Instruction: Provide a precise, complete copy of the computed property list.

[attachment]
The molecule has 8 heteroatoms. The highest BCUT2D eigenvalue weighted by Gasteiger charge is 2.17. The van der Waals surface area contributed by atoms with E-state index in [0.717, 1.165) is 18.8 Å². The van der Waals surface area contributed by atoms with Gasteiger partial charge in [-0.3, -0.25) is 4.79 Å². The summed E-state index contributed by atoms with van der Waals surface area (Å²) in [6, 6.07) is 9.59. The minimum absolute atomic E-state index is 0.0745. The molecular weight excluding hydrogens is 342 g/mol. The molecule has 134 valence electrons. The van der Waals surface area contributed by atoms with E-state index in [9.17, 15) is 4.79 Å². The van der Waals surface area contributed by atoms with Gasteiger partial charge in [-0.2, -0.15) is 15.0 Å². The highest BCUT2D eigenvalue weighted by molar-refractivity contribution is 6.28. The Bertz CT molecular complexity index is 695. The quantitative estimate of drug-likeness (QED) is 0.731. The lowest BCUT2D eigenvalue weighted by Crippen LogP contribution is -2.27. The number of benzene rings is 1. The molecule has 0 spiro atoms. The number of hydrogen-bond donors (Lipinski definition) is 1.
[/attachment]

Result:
The molecule has 8 heteroatoms. The highest BCUT2D eigenvalue weighted by Gasteiger charge is 2.17. The van der Waals surface area contributed by atoms with E-state index in [0.717, 1.165) is 18.8 Å². The van der Waals surface area contributed by atoms with Gasteiger partial charge in [-0.3, -0.25) is 4.79 Å². The summed E-state index contributed by atoms with van der Waals surface area (Å²) in [6, 6.07) is 9.59. The minimum absolute atomic E-state index is 0.0745. The molecular weight excluding hydrogens is 342 g/mol. The molecule has 134 valence electrons. The van der Waals surface area contributed by atoms with E-state index in [9.17, 15) is 4.79 Å². The van der Waals surface area contributed by atoms with Gasteiger partial charge in [-0.2, -0.15) is 15.0 Å². The highest BCUT2D eigenvalue weighted by molar-refractivity contribution is 6.28. The Bertz CT molecular complexity index is 695. The quantitative estimate of drug-likeness (QED) is 0.731. The lowest BCUT2D eigenvalue weighted by Crippen LogP contribution is -2.27. The number of benzene rings is 1. The molecule has 0 spiro atoms. The number of hydrogen-bond donors (Lipinski definition) is 1.